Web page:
Consider senior housing, an assisted living facility or CCRC. People understandably want to age in place and stay at home. It’s familiar. It gives a sense of independence. I get it. But if your physical limitations mean that your home becomes a place of isolation, maybe it would be better to move into a facility that is designed to provide social interaction, regular activities and assistance with issues that get harder as you age. People in these types of facilities report being happier and having higher levels of physical, social and emotional wellbeing. Most clients I’ve worked with over the years have viewed a move into one of these facilities as a positive, even if they were reluctant at first. In fact, I moved into one myself to see what it was like. You can read more about that here: So…I moved into an assisted living facility. Here’s how it went.
Volunteer. I mentioned this in my article last week, but it bears repeating. Several large studies show that volunteering can have positive effects on your health and well-being. One reason it’s so good for you is because it provides lots of social interaction. Not only that, but doing good deeds can reduce stress and lower cortisol levels which can strengthen your immune and cardiovascular systems and ultimately lengthen your life. Use some of your extra time during retirement to volunteer. Chances are it will make you healthier and happier.
Evaluate social media use. Sometimes social media is a helpful way to stay connected with your friends and supplement your in-person interactions. Sometimes it’s a vortex of negativity that breeds discontent and FOMO (fear of missing out). If it’s making you happier and more connected, great! If not, don’t be afraid delete your profiles and invest your energy elsewhere.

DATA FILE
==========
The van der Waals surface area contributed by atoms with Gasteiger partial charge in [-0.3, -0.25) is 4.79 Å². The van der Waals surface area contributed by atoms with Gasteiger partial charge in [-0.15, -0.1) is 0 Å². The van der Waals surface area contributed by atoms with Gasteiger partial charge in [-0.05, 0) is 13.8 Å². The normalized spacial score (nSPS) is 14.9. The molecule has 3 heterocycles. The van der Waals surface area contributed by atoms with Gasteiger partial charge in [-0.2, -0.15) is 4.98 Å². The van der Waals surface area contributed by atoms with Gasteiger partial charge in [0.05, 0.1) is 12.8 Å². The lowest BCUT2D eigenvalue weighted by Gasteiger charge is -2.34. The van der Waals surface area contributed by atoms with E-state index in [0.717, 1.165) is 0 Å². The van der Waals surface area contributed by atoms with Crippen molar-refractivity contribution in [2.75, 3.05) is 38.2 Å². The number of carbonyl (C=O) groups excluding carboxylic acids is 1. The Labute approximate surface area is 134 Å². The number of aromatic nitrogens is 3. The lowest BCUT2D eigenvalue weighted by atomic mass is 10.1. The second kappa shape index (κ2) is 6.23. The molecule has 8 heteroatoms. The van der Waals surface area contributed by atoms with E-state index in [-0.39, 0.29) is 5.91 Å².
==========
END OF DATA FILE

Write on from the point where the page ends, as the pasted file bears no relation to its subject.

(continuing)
Join a local group related to your hobbies or interests. Like to garden? See if there’s a local gardening club. Like to golf or play pickleball? Join a league. Like to dance? There’s a group for that. Like to travel? Consider group trips through organizations like Road Scholar. As with most things, hobbies are better when you can add others into the mix for friendship and fun.
Entertain. Everyone wants and needs social interaction, but too often they just sit at home waiting for the phone to ring. They’d jump at the chance if someone took the initiative. You can be that someone. As our daughter has gotten older, we’ve invested a little money in our house so it will be a place where her and her friends will want to hang out. I’m guessing many of you did the same thing for your kids. There’s no rule against doing that same thing in retirement. Be the person that has dinner parties, back yard barbeques or movie nights. Take the initiative and you’ll likely have plenty of people excited to participate.
Get professional help. If you’re lonely or depressed, get some professional help. There’s no shame in that. I’m not a doctor, but I have had several close friends and family members who have struggled with loneliness, anxiety or depression. In each case they sought help (counseling and/or medication) and saw drastic improvements. For some reason, there is a stigma associated with mental health in the U.S. No one blinks an eye when someone seeks treatment for cancer or diabetes, but there is reluctance to treat depression like the disease that it is. There are a number of effective treatments. “Cheer up!” is not one of them. If you need help, get help.
If you have any other thoughts or ideas, feel free to share them in the comments section. Thanks for reading.